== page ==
People v. Bolstad
In People v. Bolstad, 124 Wis. 2d 576 (1985) the defendant was charged with an intoxication related offense and refused to permit a blood test. At trial, the defendant made an offer of proof and explained that he wanted a physician and not a technician to draw the blood.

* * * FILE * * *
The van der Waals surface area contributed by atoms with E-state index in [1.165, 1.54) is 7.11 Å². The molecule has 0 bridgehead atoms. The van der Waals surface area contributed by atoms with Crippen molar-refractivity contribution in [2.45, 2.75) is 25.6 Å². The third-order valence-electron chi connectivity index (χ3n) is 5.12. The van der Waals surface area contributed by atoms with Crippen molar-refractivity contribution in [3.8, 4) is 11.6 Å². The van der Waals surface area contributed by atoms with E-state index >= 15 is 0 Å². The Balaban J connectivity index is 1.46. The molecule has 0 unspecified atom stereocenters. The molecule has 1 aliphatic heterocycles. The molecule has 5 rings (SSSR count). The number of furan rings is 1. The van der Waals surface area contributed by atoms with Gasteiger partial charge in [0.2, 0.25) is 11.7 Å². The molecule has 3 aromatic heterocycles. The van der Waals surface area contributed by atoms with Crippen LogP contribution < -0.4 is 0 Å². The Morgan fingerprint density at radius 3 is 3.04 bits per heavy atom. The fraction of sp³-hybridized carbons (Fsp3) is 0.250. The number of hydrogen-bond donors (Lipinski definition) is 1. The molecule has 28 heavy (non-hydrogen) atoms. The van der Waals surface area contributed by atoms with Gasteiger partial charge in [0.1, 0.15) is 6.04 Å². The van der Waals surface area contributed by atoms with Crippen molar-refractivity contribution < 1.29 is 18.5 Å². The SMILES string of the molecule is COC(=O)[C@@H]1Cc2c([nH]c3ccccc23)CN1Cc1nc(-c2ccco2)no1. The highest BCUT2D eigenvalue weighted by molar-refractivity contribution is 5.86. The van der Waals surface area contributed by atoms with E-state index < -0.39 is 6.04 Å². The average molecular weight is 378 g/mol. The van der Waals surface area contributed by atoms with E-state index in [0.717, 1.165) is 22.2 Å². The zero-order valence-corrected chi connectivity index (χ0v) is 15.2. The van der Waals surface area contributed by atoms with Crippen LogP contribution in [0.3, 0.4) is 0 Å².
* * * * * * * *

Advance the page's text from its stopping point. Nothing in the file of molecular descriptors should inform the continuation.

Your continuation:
The trial court precluded the defendant from offering an explanation regarding his refusal. In reversing the defendant's conviction, the Supreme Court of Wisconsin held that the defendant's explanation was relevant and may have rebutted the inference that he feared the test would reveal his intoxication. In reaching this determination, the Court stated " ... that any evidence that tends to rebut or diminish the force of that permissible inference is also relevant, for it tends to make less probable the fact of intoxication .... Thus, evidence that would tend to show that the refusal was for reasons unrelated to a consciousness of guilt or the fear that the test would reveal the intoxication, tends to abrogate, or at least diminish, the reasonableness of the inference to be drawn from an unexplained refusal to take the alcohol test." (Bolstad, at 585-586.)